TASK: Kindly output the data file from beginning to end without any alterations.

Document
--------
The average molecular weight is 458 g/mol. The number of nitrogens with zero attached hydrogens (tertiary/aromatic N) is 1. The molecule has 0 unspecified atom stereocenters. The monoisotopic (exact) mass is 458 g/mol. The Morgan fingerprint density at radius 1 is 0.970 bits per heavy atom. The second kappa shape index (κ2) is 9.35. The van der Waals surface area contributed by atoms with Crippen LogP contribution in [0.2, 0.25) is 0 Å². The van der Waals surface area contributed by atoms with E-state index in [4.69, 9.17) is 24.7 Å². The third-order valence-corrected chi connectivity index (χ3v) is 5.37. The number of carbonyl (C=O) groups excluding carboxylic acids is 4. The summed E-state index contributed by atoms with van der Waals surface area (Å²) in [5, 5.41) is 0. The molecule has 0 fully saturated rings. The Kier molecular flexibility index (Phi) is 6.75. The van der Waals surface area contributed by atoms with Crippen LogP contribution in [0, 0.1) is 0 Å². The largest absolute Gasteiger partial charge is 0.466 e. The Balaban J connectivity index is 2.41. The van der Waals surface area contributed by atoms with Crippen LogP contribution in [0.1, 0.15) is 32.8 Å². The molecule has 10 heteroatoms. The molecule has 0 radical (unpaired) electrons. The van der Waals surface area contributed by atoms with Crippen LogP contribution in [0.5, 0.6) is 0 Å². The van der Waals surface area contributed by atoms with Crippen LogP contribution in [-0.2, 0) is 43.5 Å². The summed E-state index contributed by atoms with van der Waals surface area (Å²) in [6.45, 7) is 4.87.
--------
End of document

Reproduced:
The average molecular weight is 458 g/mol. The number of nitrogens with zero attached hydrogens (tertiary/aromatic N) is 1. The molecule has 0 unspecified atom stereocenters. The monoisotopic (exact) mass is 458 g/mol. The Morgan fingerprint density at radius 1 is 0.970 bits per heavy atom. The second kappa shape index (κ2) is 9.35. The van der Waals surface area contributed by atoms with Crippen LogP contribution in [0.2, 0.25) is 0 Å². The van der Waals surface area contributed by atoms with E-state index in [4.69, 9.17) is 24.7 Å². The third-order valence-corrected chi connectivity index (χ3v) is 5.37. The number of carbonyl (C=O) groups excluding carboxylic acids is 4. The summed E-state index contributed by atoms with van der Waals surface area (Å²) in [5, 5.41) is 0. The molecule has 0 fully saturated rings. The Kier molecular flexibility index (Phi) is 6.75. The van der Waals surface area contributed by atoms with Crippen LogP contribution in [0, 0.1) is 0 Å². The largest absolute Gasteiger partial charge is 0.466 e. The Balaban J connectivity index is 2.41. The van der Waals surface area contributed by atoms with Crippen LogP contribution in [0.1, 0.15) is 32.8 Å². The molecule has 10 heteroatoms. The molecule has 0 radical (unpaired) electrons. The van der Waals surface area contributed by atoms with Crippen LogP contribution in [0.5, 0.6) is 0 Å². The van der Waals surface area contributed by atoms with Crippen LogP contribution in [-0.2, 0) is 43.5 Å². The summed E-state index contributed by atoms with van der Waals surface area (Å²) in [6.45, 7) is 4.87.